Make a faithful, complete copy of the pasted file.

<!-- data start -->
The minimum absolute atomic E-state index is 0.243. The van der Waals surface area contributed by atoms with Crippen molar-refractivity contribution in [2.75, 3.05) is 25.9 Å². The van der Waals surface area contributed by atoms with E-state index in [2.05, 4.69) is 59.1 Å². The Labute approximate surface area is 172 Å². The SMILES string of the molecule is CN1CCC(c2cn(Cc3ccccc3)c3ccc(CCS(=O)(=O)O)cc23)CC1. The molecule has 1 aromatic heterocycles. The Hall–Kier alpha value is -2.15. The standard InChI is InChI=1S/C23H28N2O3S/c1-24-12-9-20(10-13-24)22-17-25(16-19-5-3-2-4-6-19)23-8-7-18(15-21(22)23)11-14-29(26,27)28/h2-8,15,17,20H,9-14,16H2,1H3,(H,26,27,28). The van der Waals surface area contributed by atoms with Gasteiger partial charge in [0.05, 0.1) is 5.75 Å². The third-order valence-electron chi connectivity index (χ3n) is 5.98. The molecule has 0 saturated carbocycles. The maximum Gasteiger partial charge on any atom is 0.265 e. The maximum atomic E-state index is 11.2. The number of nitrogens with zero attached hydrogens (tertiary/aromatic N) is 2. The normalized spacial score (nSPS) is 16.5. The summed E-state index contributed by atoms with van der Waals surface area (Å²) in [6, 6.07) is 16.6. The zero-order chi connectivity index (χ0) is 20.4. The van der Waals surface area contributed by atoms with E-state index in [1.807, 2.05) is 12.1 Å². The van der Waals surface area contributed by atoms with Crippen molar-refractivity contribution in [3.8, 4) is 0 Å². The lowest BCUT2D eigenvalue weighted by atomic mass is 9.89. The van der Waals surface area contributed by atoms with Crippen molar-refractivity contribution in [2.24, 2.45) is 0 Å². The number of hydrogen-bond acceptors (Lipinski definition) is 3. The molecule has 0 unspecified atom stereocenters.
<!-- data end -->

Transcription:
The minimum absolute atomic E-state index is 0.243. The van der Waals surface area contributed by atoms with Crippen molar-refractivity contribution in [2.75, 3.05) is 25.9 Å². The van der Waals surface area contributed by atoms with E-state index in [2.05, 4.69) is 59.1 Å². The Labute approximate surface area is 172 Å². The SMILES string of the molecule is CN1CCC(c2cn(Cc3ccccc3)c3ccc(CCS(=O)(=O)O)cc23)CC1. The molecule has 1 aromatic heterocycles. The Hall–Kier alpha value is -2.15. The standard InChI is InChI=1S/C23H28N2O3S/c1-24-12-9-20(10-13-24)22-17-25(16-19-5-3-2-4-6-19)23-8-7-18(15-21(22)23)11-14-29(26,27)28/h2-8,15,17,20H,9-14,16H2,1H3,(H,26,27,28). The van der Waals surface area contributed by atoms with Gasteiger partial charge in [0.05, 0.1) is 5.75 Å². The third-order valence-electron chi connectivity index (χ3n) is 5.98. The molecule has 0 saturated carbocycles. The maximum Gasteiger partial charge on any atom is 0.265 e. The maximum atomic E-state index is 11.2. The number of nitrogens with zero attached hydrogens (tertiary/aromatic N) is 2. The normalized spacial score (nSPS) is 16.5. The summed E-state index contributed by atoms with van der Waals surface area (Å²) in [6, 6.07) is 16.6. The zero-order chi connectivity index (χ0) is 20.4. The van der Waals surface area contributed by atoms with E-state index in [1.807, 2.05) is 12.1 Å². The van der Waals surface area contributed by atoms with Crippen molar-refractivity contribution in [3.8, 4) is 0 Å². The lowest BCUT2D eigenvalue weighted by atomic mass is 9.89. The van der Waals surface area contributed by atoms with Crippen molar-refractivity contribution in [2.24, 2.45) is 0 Å². The number of hydrogen-bond acceptors (Lipinski definition) is 3. The molecule has 0 unspecified atom stereocenters.